Unit 7 - Embryogenesis Flashcards Preview

Molecular and Cellular Princples of Medicine > Unit 7 - Embryogenesis > Flashcards

Flashcards in Unit 7 - Embryogenesis Deck (27):

what is "embryogenesis"?

weeks 1-8 of human pregnancy
-also "organogenesis" as organ primordia (earliest recognizable stage of development) are established


what is compaction?

after the third cleavage of blastomeres
-max contact with each other, and form compact ball of cells, which form 16-cell morula


what is the inner cell mass?

inner cells of morula
-give rise to tissues in embryo proper


what is the blastocoel?

fluid penegrates into intercellular spaces of ICM to create a blastocyst


when is it considered a blastocyst?

after the blastocoel is formed (outer cells flatten and form wall of blastocyst)


how do trophoblasts attach to uterine wall epithelium?

trophoblast cells penetrate between epithelial cells of uterine mucosa (endometrium)
-L-selectins (CHO-binding PRO) on trophoblast cells interact with CHO receptors on uterine epithelium to mediate attachment of blastocyst to uterus


what does the trophoblast do after implantation?

day 8; differentiates into 2 layers
1. cytotrophoblast - inner layer of mononucleated cells
2. syncytiotrophoblast - outer multinucleated layer that lacks distinct cell boundaries
-continues to expand into uterine wall

on day 9, trophoblast invades maternal capillaries to establish uteroplacental circulation


what does the ICM do after implantation?

day 9; differentiates into flat bilaminar germ disc with 2 layers
1. hypoblast - continue to extraembryonic tissues
2. epiblast - gives rise to all tissues in embryo proper
-amniotic cavity forms within


what are considered extraembryonic tissues?

trophoblast: cytotrophoblast --> syncytiotrophoblast

hypoblast: extraembryonic endoderm --> yolk sac

amniotic ectoderm (from epiblast, but mostly emryonic tissues)


what are the goals of gastrulation?

1. bring inside the embryo areas destined to form endodermal organs
2. surround embryo with cells capable of forming ectoderm
3. place mesodermal cells in proper positions in between


how does gastrulation begin?

formation of primitive streak on surface of epiblast
-primitive streak becomes narrow groove with primitive node surrounding a primitive pit at the cephalic end


what is invagination? what does this cause?

the "second step" of gastrulation
-epiblast cells migrate toward primitive streak, then detach from epiblast and move through streak to slip beneath it
-some cells displace hypoblast to create endoderm
-other cells between epiblast and new endoderm become mesoderm
-cells remaining in epiblast become ectoderm


what is the source of all germ layers that give rise to all tissues of the embryo?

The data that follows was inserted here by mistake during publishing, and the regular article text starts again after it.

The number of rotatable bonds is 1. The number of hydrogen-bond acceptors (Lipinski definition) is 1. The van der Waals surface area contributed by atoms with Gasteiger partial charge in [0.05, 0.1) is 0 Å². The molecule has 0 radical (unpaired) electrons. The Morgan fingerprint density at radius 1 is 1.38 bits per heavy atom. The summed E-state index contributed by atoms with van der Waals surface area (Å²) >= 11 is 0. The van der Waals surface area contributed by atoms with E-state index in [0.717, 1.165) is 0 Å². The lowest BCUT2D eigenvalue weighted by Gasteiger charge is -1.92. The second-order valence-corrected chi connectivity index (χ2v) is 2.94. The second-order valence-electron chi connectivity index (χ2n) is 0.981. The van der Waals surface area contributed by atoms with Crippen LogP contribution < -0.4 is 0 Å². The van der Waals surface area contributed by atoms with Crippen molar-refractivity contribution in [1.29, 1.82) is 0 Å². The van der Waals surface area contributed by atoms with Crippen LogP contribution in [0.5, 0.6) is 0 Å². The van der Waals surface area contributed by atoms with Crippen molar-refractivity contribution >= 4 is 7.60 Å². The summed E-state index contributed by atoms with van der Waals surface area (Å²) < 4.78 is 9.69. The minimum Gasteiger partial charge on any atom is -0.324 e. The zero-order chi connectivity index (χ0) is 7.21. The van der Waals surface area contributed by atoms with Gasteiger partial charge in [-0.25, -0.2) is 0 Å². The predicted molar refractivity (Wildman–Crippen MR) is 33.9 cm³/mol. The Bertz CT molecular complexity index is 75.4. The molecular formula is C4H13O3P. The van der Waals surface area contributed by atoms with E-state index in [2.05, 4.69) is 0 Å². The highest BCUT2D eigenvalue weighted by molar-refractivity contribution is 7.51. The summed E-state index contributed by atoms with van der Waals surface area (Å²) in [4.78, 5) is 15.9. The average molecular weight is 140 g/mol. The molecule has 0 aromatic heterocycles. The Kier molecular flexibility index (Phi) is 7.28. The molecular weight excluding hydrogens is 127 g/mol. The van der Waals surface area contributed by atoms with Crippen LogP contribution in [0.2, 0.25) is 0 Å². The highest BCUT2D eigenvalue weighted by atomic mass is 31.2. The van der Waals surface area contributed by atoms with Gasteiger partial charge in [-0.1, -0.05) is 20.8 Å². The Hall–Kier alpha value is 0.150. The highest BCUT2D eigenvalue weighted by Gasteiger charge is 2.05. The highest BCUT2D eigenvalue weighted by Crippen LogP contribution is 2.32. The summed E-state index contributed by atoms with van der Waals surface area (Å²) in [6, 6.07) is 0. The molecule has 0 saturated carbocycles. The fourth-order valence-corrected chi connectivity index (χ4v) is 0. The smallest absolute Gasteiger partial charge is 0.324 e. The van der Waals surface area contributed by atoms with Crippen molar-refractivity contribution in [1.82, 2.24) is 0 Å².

the epiblast, through gastrulation


what is neurulation? the steps?

process of forming a neural tube
1. formation and folding of neural plate
2. elevation of neural crest
3. convergence of neural folds
4. closure of neural tube when neural folds are brought in contact with one another


what are the major domains of ectoderm after neurulation?

1. internally positioned neural tube (forms brain and spinal cord)
2. externally positioned surface ectoderm that primarily forms epidermis
3. neural crest cells that migrate to new locations to give rise to many cell types


how many sites of closure are there on the neural tube? what happens before complete closure?

-neural folds proceed bidirectionally
-until fusion is complete, cephalic and caudal ends communicate with amniotic cavity via anterior and posterior neuropores


spina bifida VS anacephalopathy VS craniorachischisis

SB: failure to close posterior neuropore (severity varies)
A: failure to close two other sites causes open anterior neuropore (forebrain remains in contact with amniotic fluid and degenerates)
C: complete failure of closure along entire neural tube


what is neural tube closure dependent on?

interplay between genes, environment, and maternal nutrition


how much folic acid can make a difference?

50-70% of NTD can be prevented if women take 400 micrograms of folic acid daily, starting 3 mo prior to conception and continuing through pregnancy


what kind of ectoderm undergoes epithelial to mesenchymal transition?

neural crest cells
-happens at dorsal neural tube, then migrates to give rise to tissues


what is mesenchyme?

loosely organized connective tissue of any origin


what are the 4 types of regions the neural crest cells migrate to?

4 main but overlapping anatomical regions
1. cranial (cephalic) neural crest
2. cardiac neural crest
3. trunk neural crest
4. enteric (vacal and sacral) neural crest


cranial/cephalic neural crest

produces craniofacial cartilage, bone, neurons, glia, and connective tissue
-cells enter pharyngeal arches to give rise to thymic cells, teeth, and bones of middle ear and jaw


cardiac neural crest

subregion of cranial neural crest that develops into melanocytes, neurons, cartilage, and connective tissue
-also makes muscular connective tissue wall and septum of cardiac outflow tract that gives rise to large arteries (aorta and pulmonary artery)


trunk neural crest

migrates to form dorsal root ganglia containing sensory neurons or sympathetic ganglia and adrenal medulla


enteric (vagal and sacral) neural crest

form parasympathetic ganglia of gut


where do human cardiac neural crest cells migrate?

to pharyngeal arches 3, 4, and 6
-enter truncus arteriosus (cardiac outflow tract) to make septum